That next topic is the MIPORN operation, a federal porn sweep based in Miami. The first undercover porn operation ever undertaken by the FBI, MIPORN holds a position of minor historical significance. Its connection to Debbie Does Dallas is a bit more tenuous; MIPORN was launched in 1977, a year before Debbie’s release, and its 1980 raids resulted in over 40 arrests, hardly placing producer Mickey Zaffarano in any place of centrality. Director Hanly’s main interest in MIPORN seems to be as an excuse to trot out some former FBI agents as talking heads; one former undercover agent has his face blurred even though his identity is a matter of public record, while the other brags about his jaded relation to porn after decades of obscenity busts: “Defecation bothers me,” he solemnly intones; “urination does not.” Scintillating this is not.
Then there’s the “missing” Bambi Woods, the most pathetically contrived element of Debbie‘s “dark history.” Apparently an internet fan site on dead porn stars included her on its list, which is the sum total of evidence that her “disappearance” might involve foul play. A grizzled porn producer tells Hanly of having located her parents in the 1980s while seeking her for a sequel, but despite this seemingly useful bit of information Hanly hires a Los Angeles private investigator for no particular reason. Fortunately, before the director can transform himself into a tenth-rate Nick Broomfield his short attention span gives out, so the closest the film comes to finding Woods is fellow porn star Eric Edwards shrugging, “Maybe she’s in Wisconsin making cheese.” Perhaps for his next project Hanly can investigate those rumors about Paul being dead.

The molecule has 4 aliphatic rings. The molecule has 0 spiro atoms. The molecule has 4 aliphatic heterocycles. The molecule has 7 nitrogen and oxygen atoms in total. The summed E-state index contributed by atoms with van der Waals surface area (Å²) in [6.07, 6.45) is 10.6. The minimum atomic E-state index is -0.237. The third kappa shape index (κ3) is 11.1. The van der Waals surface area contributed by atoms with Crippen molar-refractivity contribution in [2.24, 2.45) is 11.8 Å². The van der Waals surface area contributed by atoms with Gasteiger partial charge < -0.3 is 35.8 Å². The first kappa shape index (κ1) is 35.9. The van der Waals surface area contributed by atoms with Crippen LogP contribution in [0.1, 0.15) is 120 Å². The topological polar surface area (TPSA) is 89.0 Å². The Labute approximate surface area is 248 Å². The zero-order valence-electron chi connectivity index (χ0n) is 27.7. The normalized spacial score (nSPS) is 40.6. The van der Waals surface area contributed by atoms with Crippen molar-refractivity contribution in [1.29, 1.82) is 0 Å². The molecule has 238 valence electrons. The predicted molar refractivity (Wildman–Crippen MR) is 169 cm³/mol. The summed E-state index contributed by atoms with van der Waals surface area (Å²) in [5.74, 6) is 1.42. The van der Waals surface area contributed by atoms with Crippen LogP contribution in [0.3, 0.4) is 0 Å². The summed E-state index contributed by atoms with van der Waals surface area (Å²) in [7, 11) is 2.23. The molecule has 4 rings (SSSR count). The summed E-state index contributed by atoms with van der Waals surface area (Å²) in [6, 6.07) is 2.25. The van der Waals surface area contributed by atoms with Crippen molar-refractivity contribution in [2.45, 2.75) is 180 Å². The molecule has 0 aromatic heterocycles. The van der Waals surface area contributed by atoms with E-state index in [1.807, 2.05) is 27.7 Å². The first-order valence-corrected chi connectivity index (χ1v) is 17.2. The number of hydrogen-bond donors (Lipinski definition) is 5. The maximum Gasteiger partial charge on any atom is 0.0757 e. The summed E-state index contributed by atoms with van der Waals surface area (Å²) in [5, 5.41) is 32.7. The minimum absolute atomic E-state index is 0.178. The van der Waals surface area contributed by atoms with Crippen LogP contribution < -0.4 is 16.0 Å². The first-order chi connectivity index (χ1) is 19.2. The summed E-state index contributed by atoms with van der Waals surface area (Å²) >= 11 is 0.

There are vague intimations of humane intent behind Hanly’s inability to locate Woods. He does track down other female stars of Debbie but respects their wishes not to participate in the documentary, so perhaps he felt wary of invading Woods’ privacy with further intrusions. Regardless, the film remains inept, and it fails to even make use of the one resource it has, Debbie‘s male participants. Eric Edwards quit porn to raise two sons. Herschel Savage quit to do well, something, though Hanly’s failure to clarify basic points leaves us unclear as to just what Savage did in the decade between his 1980s retirement and his ‘90s comeback. Robert Kernan (nom de porn R. Bolla) made some minor headway into legit Hollywood acting before his agent discovered his porn past and dropped him, leading into an apparent 15-year dry spell.